Too Big to Fail

I wrote a few days ago about the Intel anti-trust settlement with the Federal Trade Commission. Those words stand unchanged but some readers have asked for more so I have given the deal further thought and have what might be a better context in which to place it — Too Big to Fail. This isn’t “too big to fail” in the Bush/Obama big bank context in which failing and stupid institutions are saved at any cost to the public. Intel, in contrast, literally is too big to fail, at least right now.

Everything about the Intel/FTC settlement screams of one thing — Microsoft. Redmond’s multi-year nightmare with the FTC, DoJ, and the attorneys-general of several dozen […]

By |August 12th, 2010|2010|67 Comments

Stupid CEO Tricks

I’m sorry to have been so out of touch lately. The Startup Tour continues, of course, but this week I also have an Op-Ed article appearing in Sunday’s New York Times that I had to write. It is about Google and Verizon and may give a new perspective on recent events between the two companies. Look for it.

This week brought two other news events worthy of comment — Intel’s settlement with the Federal Trade Commission and Mark Hurd’s sudden departure as CEO from giant Hewlett-Packard.

The Intel story is almost as it is being presented in the trade and general press. Yes, Intel has promised in very specific ways to no longer be evil. No, Intel isn’t being made to give back the money it […]

By |August 7th, 2010|2010|89 Comments

Intel Will Buy nVIDIA

There is a funky dance going on right now between chip giants Intel and nVIDIA and I just want to cut through the crap and tell you that no matter what the companies are saying it is likely to end with nVIDIA being purchased by Intel. Both parties know it and the only thing that hasn’t been determined yet is the price, which is what all this posturing is about.
Intel this week cancelled Larrabee, its proposed graphics processing unit (GPU) that was intended to compete with both nVIDIA and ATi (now a part of AMD). The moment AMD bought ATi Intel had to decide whether to build or buy its own GPU to stay in contention. […]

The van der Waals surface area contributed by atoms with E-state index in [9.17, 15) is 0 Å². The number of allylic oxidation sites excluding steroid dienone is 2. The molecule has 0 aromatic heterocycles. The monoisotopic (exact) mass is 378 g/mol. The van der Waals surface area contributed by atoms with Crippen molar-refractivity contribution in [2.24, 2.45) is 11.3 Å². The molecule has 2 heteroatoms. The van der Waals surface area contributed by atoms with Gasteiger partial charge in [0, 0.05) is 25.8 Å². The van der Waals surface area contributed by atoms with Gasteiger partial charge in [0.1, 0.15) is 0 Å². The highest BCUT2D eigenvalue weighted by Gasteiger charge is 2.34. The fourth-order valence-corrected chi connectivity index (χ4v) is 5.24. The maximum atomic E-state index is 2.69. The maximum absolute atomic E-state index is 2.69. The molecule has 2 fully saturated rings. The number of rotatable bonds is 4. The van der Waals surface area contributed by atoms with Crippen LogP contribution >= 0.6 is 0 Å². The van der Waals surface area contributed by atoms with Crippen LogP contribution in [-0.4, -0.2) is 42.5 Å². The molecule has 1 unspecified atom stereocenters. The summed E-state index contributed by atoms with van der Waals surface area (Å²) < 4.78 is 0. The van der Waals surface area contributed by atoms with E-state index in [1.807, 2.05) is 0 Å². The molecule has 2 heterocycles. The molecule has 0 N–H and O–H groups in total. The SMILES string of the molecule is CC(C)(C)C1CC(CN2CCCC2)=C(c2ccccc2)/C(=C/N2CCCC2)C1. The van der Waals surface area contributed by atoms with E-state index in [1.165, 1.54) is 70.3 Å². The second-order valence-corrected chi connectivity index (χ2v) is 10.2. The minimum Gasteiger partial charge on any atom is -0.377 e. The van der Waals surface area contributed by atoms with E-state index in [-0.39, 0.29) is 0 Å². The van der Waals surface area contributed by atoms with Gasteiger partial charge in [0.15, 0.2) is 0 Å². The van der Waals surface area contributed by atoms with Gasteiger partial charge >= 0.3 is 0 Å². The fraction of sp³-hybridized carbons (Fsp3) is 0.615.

By |December 8th, 2009|2009|193 Comments

Atomic Warfare

nuke2Intel last week bought for $884 million Wind River Systems, a venerable embedded operating system company — yet another of the chip giant’s recent forays into software. The reason for this purchase is both simple and grand — to help Intel vertically integrate and to further its Linux ambitions.  Intel’s ultimate target with this purchase is Microsoft.  It’s all about kicking Redmond out of the netbook business.

Netbooks are the big hardware success of 2009 and most are powered by Intel Atom processors.  The problem with PC’s in general and netbooks in particular is that they aren’t very profitable for Intel campared to the good old days.  Microsoft makes more profit from every Windows PC sold […]

Surviving 2009

Microsoft

Microsoft may or may not make a deal for Yahoo’s search service.  What neither firm realizes yet is there is a better way to do searches with value advertising.  It will be easier than what Google is doing and can produce more tangible results.  Right now both firms are in the mind set of “competing with Google” instead of being creative and innovative.  When they start thinking independently and start tuning into what the customer needs, Google will have some competition.

Apple

If Apple would port its Mac software (iWork, iLife, Final Cut, etc) to Windows it could quickly OWN the software market.  Microsoft’s competitive advantage is not Windows — it is Office.  Apple could take them out if it chose to.  They won’t in 2009.  […]

By |December 16th, 2008|2009|188 Comments